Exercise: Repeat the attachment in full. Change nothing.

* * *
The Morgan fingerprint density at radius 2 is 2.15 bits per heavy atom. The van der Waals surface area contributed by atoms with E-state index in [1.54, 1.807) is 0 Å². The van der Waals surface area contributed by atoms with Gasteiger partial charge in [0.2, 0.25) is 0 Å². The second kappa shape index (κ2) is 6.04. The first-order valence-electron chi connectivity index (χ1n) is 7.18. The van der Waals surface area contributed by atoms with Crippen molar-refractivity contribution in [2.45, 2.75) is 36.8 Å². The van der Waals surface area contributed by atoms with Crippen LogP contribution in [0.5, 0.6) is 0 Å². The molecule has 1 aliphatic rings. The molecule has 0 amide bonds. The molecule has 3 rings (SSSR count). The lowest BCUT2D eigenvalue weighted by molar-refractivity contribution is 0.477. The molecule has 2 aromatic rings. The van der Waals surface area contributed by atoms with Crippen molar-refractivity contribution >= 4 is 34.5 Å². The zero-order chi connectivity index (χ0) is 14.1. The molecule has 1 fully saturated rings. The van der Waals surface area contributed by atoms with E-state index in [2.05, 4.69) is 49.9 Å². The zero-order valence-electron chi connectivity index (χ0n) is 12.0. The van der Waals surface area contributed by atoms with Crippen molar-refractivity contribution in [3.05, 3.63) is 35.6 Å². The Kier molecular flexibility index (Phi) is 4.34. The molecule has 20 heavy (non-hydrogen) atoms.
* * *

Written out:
The Morgan fingerprint density at radius 2 is 2.15 bits per heavy atom. The van der Waals surface area contributed by atoms with E-state index in [1.54, 1.807) is 0 Å². The van der Waals surface area contributed by atoms with Gasteiger partial charge in [0.2, 0.25) is 0 Å². The second kappa shape index (κ2) is 6.04. The first-order valence-electron chi connectivity index (χ1n) is 7.18. The van der Waals surface area contributed by atoms with Crippen molar-refractivity contribution in [2.45, 2.75) is 36.8 Å². The van der Waals surface area contributed by atoms with Crippen LogP contribution in [0.5, 0.6) is 0 Å². The molecule has 1 aliphatic rings. The molecule has 0 amide bonds. The molecule has 3 rings (SSSR count). The lowest BCUT2D eigenvalue weighted by molar-refractivity contribution is 0.477. The molecule has 2 aromatic rings. The van der Waals surface area contributed by atoms with Crippen molar-refractivity contribution >= 4 is 34.5 Å². The zero-order chi connectivity index (χ0) is 14.1. The molecule has 1 fully saturated rings. The van der Waals surface area contributed by atoms with E-state index in [2.05, 4.69) is 49.9 Å². The zero-order valence-electron chi connectivity index (χ0n) is 12.0. The van der Waals surface area contributed by atoms with Crippen molar-refractivity contribution in [3.05, 3.63) is 35.6 Å². The Kier molecular flexibility index (Phi) is 4.34. The molecule has 20 heavy (non-hydrogen) atoms.